PieIn cooking, a pie is a baked dish with a pastry shell that covers or completely contains a filling of meat, fish, vegetables, fruit, cheeses, creams, chocolate, custards or any other sweet or savoury ingredient you can think to put inside. Pies can be either 'one-crust', where the filling is placed in a dish and covered with a pastry top before baking, or 'two-crust', with the filling completely enclosed in the pastry shell. Some pies have only a bottom crust, generally if they have a sweet filling that does not require cooking. These bottom-crust-only pies may be known as tarts or tartlets. One example of a savoury bottom-crust-only pie is a quiche.
Blind-baking is used to develop a crust's crispiness, and help it from getting soggy under the burden of a very liquidy filling. If the crust of the pie requires much more cooking than the chosen filling, it may also be blind-baked before the filling is added and then only briefly cooked or refrigerated.
Pie fillings range in size from tiny bitesize party pies or small tartlets, to single-serve pies (e.g. cornish pasty) and larger pies baked in a dish and eaten by the slice. The type of pasty used is matched to the filling, but it is generally either a butter-rich flaky or puff pastry, or a sturdy shortcrust pastry.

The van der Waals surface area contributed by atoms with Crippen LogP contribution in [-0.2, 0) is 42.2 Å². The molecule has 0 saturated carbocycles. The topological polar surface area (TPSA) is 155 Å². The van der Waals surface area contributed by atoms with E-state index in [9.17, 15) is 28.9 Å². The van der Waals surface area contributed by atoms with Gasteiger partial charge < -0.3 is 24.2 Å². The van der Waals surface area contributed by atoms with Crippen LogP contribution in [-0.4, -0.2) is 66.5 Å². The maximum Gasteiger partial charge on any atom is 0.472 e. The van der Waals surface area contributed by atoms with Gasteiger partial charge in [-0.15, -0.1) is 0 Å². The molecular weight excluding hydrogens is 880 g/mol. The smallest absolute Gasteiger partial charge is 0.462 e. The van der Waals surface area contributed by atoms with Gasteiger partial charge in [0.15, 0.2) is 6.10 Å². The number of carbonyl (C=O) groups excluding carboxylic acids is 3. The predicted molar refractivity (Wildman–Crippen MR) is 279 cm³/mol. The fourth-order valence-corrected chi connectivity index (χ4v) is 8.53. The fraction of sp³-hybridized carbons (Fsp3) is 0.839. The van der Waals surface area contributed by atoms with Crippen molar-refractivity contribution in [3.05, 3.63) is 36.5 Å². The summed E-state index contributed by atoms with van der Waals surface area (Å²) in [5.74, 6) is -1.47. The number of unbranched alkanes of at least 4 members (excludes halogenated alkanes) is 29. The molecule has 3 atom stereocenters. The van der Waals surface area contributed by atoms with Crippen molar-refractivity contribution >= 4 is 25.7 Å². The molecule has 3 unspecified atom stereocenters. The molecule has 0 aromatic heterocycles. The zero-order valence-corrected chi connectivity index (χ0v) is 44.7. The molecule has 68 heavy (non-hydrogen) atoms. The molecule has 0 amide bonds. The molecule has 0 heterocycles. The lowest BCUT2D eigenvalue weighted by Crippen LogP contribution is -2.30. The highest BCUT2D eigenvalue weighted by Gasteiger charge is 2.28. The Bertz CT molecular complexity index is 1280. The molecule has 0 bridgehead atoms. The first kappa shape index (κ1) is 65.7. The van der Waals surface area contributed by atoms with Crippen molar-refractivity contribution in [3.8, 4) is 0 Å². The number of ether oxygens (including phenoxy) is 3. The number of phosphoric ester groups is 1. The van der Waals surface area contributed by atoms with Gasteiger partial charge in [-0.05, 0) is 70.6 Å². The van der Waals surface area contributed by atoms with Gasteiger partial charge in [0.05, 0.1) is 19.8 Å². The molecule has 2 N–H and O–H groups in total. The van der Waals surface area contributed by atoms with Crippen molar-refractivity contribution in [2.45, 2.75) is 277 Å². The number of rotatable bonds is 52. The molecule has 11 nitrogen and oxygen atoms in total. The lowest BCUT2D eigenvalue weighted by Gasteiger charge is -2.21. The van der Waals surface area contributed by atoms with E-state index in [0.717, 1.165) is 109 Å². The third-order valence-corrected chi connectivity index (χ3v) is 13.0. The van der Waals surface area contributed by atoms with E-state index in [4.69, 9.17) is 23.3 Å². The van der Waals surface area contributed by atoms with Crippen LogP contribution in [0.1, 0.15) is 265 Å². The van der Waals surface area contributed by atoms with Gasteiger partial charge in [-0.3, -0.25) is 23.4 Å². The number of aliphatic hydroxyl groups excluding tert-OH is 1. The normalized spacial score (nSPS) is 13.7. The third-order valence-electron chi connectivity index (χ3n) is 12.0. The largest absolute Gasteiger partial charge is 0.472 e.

Small pies are a popular form of takeaway food in Australia, with the most ubiquitous brand being Four'n'twenty. Many bakeries and specialty stores sell gourmet pies for the most discriminating customer. A peculiarity of Adelaide cuisine is the Pie floater.
Like dumplings, many cultures have independently discovered pies as a useful and delicious way to utilize otherwise useless ingredients left over in the household.
Savoury pie recipes include:
- Apple pie
- Lemon meringue pie
- Key lime pie
- Strawberry-rhubarb pie
- Blackberry pie
- Blueberry pie
- Cherry pie
- Pumpkin pie
- Pickle pie
- All-purpose pie crust
tarte tatin occasionally is miscategorized as a form of pie. It is actually a sweet upside-down cake.